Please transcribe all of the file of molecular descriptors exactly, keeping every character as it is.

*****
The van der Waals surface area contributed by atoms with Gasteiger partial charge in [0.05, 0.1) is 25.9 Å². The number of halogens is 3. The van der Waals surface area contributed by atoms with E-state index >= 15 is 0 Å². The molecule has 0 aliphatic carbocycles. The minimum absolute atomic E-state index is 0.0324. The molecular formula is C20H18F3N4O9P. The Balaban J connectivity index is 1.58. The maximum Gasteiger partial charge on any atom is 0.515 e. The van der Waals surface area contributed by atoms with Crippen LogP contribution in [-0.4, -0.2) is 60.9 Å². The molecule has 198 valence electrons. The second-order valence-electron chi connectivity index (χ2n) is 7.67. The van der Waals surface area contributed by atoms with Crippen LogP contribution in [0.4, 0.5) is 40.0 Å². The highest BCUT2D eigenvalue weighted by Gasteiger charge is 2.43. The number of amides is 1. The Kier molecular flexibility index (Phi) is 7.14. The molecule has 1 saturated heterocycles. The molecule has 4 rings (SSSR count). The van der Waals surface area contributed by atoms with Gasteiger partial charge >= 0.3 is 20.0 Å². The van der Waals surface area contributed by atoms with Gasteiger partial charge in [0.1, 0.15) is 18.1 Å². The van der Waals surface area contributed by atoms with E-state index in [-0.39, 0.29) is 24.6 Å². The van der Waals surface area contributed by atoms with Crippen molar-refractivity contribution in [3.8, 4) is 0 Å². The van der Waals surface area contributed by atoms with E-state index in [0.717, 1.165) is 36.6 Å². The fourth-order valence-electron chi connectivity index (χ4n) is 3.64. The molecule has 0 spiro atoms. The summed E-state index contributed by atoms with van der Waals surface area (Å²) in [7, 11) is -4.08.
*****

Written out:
The van der Waals surface area contributed by atoms with Gasteiger partial charge in [0.05, 0.1) is 25.9 Å². The number of halogens is 3. The van der Waals surface area contributed by atoms with E-state index >= 15 is 0 Å². The molecule has 0 aliphatic carbocycles. The minimum absolute atomic E-state index is 0.0324. The molecular formula is C20H18F3N4O9P. The Balaban J connectivity index is 1.58. The maximum Gasteiger partial charge on any atom is 0.515 e. The van der Waals surface area contributed by atoms with Crippen LogP contribution in [-0.4, -0.2) is 60.9 Å². The molecule has 198 valence electrons. The second-order valence-electron chi connectivity index (χ2n) is 7.67. The van der Waals surface area contributed by atoms with Crippen LogP contribution in [0.4, 0.5) is 40.0 Å². The highest BCUT2D eigenvalue weighted by Gasteiger charge is 2.43. The number of amides is 1. The Kier molecular flexibility index (Phi) is 7.14. The molecule has 1 saturated heterocycles. The molecule has 4 rings (SSSR count). The van der Waals surface area contributed by atoms with Gasteiger partial charge >= 0.3 is 20.0 Å². The van der Waals surface area contributed by atoms with Gasteiger partial charge in [0.1, 0.15) is 18.1 Å². The van der Waals surface area contributed by atoms with E-state index in [-0.39, 0.29) is 24.6 Å². The van der Waals surface area contributed by atoms with Crippen molar-refractivity contribution in [3.8, 4) is 0 Å². The van der Waals surface area contributed by atoms with E-state index in [0.717, 1.165) is 36.6 Å². The fourth-order valence-electron chi connectivity index (χ4n) is 3.64. The molecule has 0 spiro atoms. The summed E-state index contributed by atoms with van der Waals surface area (Å²) in [7, 11) is -4.08.